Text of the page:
A Unified Framework for Pricing Credit and Equity Derivatives  [PDF]
Erhan Bayraktar,Bo Yang
Computer Science , 2007,
Abstract: We propose a model which can be jointly calibrated to the corporate bond term structure and equity option volatility surface of the same company. Our purpose is to obtain explicit bond and equity option pricing formulas that can be calibrated to find a risk neutral model that matches a set of observed market prices. This risk neutral model can then be used to price more exotic, illiquid or over-the-counter derivatives. We observe that the model implied credit default swap (CDS) spread matches the market CDS spread and that our model produces a very desirable CDS spread term structure. This is observation is worth noticing since without calibrating any parameter to the CDS spread data, it is matched by the CDS spread that our model generates using the available information from the equity options and corporate bond markets. We also observe that our model matches the equity option implied volatility surface well since we properly account for the default risk premium in the implied volatility surface. We demonstrate the importance of accounting for the default risk and stochastic interest rate in equity option pricing by comparing our results to Fouque, Papanicolaou, Sircar and Solna (2003), which only accounts for stochastic volatility.
Equity Premium Puzzle: A Finnish Review  [cached]
Nader Shahzad Virk
International Journal of Economics and Finance , 2012, DOI: 10.5539/ijef.v4n2p44
Abstract: The study provides a comprehensive review on the equity premium puzzle for Finnish stock market. The analysis indicates large risk aversion values for Finnish representative agent to justify the observed equity premium. The negative consumption growth implies a premium for lending in the equilibrium, atypical in reported international evidence. The results for standard consumption model (C-CAPM) show model parameters couldn’t replicate the observed returns on the risk-free bond and proxy for aggregate wealth index, same is reported for the reduced sample estimations. The Hansen and Jagannathan (1997) specification measure further illustrates the inability of the model to explain excess equity premium.
The Equity Premium Puzzle: Analysis in Brazil after the Real Plan  [PDF]
Fábio Augusto Reis Gomes,Luciana de Andrade Costa,Ruth Carolina Rocha Pupo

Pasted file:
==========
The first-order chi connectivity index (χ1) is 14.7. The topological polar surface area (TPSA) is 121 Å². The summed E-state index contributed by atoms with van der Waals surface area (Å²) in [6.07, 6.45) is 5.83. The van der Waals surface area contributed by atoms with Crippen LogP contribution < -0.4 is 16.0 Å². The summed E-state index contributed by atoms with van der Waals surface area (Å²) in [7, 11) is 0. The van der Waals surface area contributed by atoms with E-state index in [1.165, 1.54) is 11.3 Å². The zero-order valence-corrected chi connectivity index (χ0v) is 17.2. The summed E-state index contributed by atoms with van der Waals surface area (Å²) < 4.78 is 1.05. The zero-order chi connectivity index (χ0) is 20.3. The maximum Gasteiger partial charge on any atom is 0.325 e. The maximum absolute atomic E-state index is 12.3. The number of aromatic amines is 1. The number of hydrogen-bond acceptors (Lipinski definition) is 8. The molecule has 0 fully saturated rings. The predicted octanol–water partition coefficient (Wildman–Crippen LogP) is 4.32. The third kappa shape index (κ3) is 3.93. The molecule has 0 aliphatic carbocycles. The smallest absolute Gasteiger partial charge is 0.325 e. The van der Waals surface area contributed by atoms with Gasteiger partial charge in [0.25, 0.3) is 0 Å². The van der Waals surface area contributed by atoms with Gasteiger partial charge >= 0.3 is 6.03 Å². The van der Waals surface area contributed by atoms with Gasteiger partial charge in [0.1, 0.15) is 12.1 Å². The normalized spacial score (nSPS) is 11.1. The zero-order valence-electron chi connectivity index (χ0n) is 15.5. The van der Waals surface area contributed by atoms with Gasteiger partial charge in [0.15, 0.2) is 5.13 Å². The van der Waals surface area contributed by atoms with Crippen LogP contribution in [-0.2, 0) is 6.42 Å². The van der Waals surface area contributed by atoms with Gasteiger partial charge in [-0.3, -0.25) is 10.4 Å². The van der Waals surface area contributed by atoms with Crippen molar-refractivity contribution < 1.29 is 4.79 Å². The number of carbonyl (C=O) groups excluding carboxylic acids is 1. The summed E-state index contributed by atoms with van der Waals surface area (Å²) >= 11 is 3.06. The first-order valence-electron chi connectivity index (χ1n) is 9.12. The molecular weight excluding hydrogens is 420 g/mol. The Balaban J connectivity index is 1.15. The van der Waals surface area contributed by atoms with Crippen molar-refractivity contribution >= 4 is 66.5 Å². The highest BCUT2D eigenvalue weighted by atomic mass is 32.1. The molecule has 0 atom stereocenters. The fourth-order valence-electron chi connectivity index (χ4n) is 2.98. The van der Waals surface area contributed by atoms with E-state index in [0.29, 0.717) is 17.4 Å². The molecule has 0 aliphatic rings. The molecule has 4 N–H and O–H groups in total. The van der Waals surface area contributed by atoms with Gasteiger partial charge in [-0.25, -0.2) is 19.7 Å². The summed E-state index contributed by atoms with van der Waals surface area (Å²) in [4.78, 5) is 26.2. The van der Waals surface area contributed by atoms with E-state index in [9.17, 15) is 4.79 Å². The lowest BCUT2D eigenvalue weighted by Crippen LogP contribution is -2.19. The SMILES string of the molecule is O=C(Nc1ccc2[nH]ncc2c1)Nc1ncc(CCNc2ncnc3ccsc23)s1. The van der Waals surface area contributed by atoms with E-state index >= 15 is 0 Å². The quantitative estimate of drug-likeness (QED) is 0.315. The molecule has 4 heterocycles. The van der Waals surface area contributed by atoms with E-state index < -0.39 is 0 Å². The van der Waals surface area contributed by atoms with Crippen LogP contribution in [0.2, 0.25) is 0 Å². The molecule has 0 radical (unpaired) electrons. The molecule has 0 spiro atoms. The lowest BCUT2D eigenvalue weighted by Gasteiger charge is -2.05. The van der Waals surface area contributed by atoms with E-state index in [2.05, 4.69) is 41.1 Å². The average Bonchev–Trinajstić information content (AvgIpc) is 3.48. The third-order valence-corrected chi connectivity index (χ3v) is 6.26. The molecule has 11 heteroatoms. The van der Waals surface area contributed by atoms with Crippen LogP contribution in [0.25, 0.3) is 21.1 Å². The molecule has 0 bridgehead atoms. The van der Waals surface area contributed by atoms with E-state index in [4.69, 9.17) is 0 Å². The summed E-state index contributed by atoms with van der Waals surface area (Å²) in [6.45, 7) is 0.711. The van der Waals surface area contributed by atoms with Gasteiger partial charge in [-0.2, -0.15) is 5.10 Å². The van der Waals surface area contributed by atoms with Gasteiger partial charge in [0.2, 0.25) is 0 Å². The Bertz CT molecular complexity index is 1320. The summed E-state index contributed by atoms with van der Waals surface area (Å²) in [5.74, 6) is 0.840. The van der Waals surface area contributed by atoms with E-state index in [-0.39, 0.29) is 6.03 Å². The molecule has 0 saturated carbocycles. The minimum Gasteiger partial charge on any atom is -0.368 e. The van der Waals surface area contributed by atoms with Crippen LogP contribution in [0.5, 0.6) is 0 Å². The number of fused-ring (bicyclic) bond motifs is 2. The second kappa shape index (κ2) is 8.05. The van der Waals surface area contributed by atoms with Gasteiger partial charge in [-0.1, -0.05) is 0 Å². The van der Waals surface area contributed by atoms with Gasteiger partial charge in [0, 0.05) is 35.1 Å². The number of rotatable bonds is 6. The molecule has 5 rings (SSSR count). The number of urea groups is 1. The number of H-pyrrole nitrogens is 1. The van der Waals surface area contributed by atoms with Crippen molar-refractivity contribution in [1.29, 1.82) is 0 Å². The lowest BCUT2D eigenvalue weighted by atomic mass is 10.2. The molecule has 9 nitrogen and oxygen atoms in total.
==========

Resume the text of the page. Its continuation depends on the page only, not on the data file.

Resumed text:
BAR. Brazilian Administration Review , 2013,
Abstract: Our paper investigates whether there is evidence of an Equity Premium Puzzle (EPP) in Brazil, applying two different methodologies. The EPP was identified by Mehra and Prescott (1985) since the Consumption Capital Asset Pricing Model (CCAPM), when calibrated with reasonable preference parameters, could not explain high historical average risk premiums in the United States. In our first approach, we consider Mehra’s (2003) model and calibrate the coefficient of risk aversion, using 1995:2-2012:1 quarterly data. The Ibovespa index was used as a measure of the market return, whereas the risk-free rate was proxied by the Selic interbank rate and by the savings account rate. In our second approach, we propose a new method to test the puzzle. We jointly estimate, via generalized method of moments, the parameters of interest using a moment condition that has not been previously explored, as far as we are aware of. The two approaches produced a high risk aversion coefficient, however the second approach indicated that we cannot reject the hypothesis of the risk aversion coefficient being statistically equal to zero. A possible explanation for this result might be that in Brazil the equity premium is not statistically different from zero. Therefore there is no evidence of EPP in Brazil for the studied period.
Quantitative Structuring vs the Equity Premium Puzzle  [PDF]
Andrei N. Soklakov
Quantitative Finance , 2015,
Abstract: Quantitative Structuring is a rational framework for manufacturing financial products. It shares many of its components with mainstream economics. The Equity Premium Puzzle is a well known quantitative challenge which has been defying mainstream economics for the last 30 years. Does Quantitative Structuring face a similar challenge? We find Quantitative Structuring to be in remarkable harmony with the observed equity premium. Observed values for the equity premium (both expected and realized) appear to be a real and transparent phenomenon which should persist for as long as equities continue to make sense as an investment asset. Encouraged by this finding, we suggest a certain modification of mainstream economics.